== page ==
Japan’s functional food frustration: Industry needs to eliminate invalidated evidence and advertising problems – exclusive insights

By Guan Yu Lim

- Last updated on GMT

Despite the increasing demand and awareness for FFC products in Japan, the system has encountered problems when it comes to scientific evidence and advertising. ©Getty Images
Despite the increasing demand and awareness for FFC products in Japan, the system has encountered problems when it comes to scientific evidence and advertising. ©Getty Images

Related tags Japan FFC Functional foods

Japan’s health food industry needs to better ensure that functional foods are advertised accurately and include validated efficacy information, according to a new report.

The report, a follow-up to last year's In-depth Analysis of the Status of Foods with Function Claims (FFC)​ has been compiled by Smoothlink, Inc., a consultancy firm specialising in the life science field.

On November 16th​, regulatory body Consumer Affairs Agency (CAA) revealed there were 496 new FFC products submitted between March to September 2020, bringing the cumulative total to 3,447 since the system was launched in 2015.

Despite the increasing demand and awareness for FFC products in Japan, the system has encountered problems when it comes to scientific evidence and advertising.

Most recently in May 2020, FFC products containing Irvingia gabonensis-derived ellagic acid were in the spotlight for irrelevant evidence.

The clinical studies on this ingredient, also known as bush mango, were studied for its fat and triglyceride reduction in participants in Cameroon, Africa. However, CAA questioned if the findings were applicable on the Japanese population.

There were 38 such FFC products notified on the FFC system, but 37 were subsequently either withdrawn, not on sale, or pending changes.

Only one such product is currently on sale, using evidence of a new study by Yoshiaki Shiojimi et al., conducted on the Japanese population and published in the Functional Foods in Health and Disease​ journal this year.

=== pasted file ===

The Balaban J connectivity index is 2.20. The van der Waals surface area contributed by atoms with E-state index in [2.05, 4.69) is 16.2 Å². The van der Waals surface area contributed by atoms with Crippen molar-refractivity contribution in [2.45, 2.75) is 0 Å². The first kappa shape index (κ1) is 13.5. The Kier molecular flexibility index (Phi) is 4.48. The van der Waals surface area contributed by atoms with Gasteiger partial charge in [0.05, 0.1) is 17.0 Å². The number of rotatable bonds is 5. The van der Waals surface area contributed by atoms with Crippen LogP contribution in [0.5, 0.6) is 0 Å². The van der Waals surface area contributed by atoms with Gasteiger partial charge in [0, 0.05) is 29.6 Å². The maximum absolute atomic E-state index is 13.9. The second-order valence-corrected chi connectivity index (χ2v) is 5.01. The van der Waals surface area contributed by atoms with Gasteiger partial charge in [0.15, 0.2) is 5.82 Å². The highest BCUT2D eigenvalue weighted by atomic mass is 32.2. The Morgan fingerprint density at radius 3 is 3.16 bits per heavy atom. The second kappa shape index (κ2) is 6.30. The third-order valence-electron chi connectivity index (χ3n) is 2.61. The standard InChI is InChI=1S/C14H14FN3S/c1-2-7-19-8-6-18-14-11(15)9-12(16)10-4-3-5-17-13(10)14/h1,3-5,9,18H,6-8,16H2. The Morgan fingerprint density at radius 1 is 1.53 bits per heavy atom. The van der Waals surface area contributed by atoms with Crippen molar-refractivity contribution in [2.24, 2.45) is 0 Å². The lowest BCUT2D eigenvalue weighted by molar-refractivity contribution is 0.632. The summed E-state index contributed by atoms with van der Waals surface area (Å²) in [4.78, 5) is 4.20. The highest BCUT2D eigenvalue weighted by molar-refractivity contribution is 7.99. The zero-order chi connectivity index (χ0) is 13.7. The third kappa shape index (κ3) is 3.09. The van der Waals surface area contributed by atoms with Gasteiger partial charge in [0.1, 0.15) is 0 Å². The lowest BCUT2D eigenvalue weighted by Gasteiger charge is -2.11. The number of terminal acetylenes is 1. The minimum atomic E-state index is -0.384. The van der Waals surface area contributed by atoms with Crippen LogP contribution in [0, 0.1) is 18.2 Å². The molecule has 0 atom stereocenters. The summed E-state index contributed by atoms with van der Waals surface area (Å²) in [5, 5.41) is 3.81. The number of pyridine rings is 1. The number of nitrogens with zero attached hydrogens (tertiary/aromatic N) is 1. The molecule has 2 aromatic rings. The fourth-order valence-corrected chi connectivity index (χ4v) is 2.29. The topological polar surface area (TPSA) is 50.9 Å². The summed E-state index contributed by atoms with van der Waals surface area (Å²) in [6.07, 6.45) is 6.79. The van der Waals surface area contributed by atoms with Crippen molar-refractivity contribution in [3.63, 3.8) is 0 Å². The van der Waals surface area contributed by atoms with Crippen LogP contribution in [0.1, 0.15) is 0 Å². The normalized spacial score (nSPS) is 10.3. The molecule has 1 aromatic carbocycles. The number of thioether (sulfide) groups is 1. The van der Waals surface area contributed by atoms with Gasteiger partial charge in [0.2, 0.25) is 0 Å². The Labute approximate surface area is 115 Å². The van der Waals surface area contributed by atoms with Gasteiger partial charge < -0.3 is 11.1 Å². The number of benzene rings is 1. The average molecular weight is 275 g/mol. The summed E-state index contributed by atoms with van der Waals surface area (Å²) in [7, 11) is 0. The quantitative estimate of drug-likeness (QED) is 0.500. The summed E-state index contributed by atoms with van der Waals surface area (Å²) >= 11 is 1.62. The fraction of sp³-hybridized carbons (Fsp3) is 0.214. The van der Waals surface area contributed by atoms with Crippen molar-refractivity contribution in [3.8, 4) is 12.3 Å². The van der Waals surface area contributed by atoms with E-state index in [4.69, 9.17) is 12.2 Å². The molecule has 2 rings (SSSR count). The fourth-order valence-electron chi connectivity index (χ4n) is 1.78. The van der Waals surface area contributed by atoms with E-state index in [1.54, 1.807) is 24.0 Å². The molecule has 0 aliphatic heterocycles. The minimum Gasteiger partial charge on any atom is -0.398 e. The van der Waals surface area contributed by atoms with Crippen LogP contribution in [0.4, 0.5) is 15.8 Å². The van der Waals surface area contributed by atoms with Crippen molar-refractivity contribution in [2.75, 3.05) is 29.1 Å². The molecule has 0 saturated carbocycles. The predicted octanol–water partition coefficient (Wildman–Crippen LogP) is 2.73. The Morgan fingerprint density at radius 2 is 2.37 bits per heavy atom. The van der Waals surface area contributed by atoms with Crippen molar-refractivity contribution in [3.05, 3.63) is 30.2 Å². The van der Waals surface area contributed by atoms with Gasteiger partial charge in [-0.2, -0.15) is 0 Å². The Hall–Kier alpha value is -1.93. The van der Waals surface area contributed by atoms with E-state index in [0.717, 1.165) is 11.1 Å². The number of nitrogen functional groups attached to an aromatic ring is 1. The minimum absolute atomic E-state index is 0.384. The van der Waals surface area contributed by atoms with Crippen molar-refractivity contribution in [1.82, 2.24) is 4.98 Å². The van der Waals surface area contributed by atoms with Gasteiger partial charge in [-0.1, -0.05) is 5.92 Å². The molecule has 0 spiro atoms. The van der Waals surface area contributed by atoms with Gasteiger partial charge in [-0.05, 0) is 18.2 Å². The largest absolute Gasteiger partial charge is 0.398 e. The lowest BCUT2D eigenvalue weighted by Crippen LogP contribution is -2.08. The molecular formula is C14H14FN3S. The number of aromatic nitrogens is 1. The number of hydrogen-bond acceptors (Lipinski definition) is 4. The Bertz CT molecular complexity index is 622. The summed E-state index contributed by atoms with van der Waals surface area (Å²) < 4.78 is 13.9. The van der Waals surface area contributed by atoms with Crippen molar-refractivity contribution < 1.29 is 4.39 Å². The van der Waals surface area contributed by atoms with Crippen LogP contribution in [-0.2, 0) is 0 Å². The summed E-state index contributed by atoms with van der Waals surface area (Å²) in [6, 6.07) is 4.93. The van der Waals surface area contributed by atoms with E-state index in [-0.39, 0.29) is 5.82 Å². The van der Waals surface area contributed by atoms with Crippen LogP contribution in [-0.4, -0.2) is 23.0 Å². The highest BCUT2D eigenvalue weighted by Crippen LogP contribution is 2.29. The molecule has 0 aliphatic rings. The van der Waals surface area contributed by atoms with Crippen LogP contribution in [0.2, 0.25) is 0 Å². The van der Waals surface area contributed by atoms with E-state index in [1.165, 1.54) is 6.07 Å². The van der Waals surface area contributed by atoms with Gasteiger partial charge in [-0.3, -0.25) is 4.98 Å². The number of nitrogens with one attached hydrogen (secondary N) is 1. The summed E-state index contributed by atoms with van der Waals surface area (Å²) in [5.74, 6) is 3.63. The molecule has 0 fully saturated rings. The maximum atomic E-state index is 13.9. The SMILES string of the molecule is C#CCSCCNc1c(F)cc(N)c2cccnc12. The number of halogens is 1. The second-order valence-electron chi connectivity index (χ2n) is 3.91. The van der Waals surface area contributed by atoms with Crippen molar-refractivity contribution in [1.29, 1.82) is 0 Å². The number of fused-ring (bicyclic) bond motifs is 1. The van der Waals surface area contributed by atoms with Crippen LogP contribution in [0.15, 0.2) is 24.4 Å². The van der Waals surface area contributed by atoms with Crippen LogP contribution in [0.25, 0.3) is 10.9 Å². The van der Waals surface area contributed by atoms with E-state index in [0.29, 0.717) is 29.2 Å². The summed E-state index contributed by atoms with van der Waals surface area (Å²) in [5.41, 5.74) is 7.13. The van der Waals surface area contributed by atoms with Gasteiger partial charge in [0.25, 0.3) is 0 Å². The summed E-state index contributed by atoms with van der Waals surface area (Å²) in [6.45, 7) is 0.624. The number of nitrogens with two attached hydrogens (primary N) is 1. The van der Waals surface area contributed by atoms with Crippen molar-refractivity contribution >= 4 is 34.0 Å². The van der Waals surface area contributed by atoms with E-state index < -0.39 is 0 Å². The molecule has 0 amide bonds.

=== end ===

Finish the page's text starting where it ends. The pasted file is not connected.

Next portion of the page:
Advertising expression

Another issue plaguing the FFC industry is the wrong advertising expression on the actual health claim submitted.

An example is the Pueraria lobata var. thomsonii​ flower incident. Several products were found to advertise untrue slimming effects for FFC products containing isoflavones derived from the Pueraria lobata var. thomsonii​ flower.

Subsequently, the CAA imposed fines on several companies manufacturing these products. Still, unlike the Irvingia gabonensis-derived ellagic acid case, they were allowed to continue selling their products, provided that they eliminate misinformation to the general public and take measures to prevent a recurrence.

Current validated clinical evidence for the Pueraria lobata var. thomsonii​ flower include the ability to reduce body fat, lower blood pressure, reduce fatigue and moisturise skin.

According to Hisaaki Kato, CEO and president of Smooth Link, the incident was a result of the “difference between the submitted claim and advertising expression​.”

He described the products were displaying pictures of a slender woman wrapping a tape measure around the waist, or showing an image of a fat tummy pinched with both hands.

The advertisement thus claimed that anyone could quickly reduce visceral fat and subcutaneous fat and achieve a slimming effect on the abdomen, by merely consuming the products​.”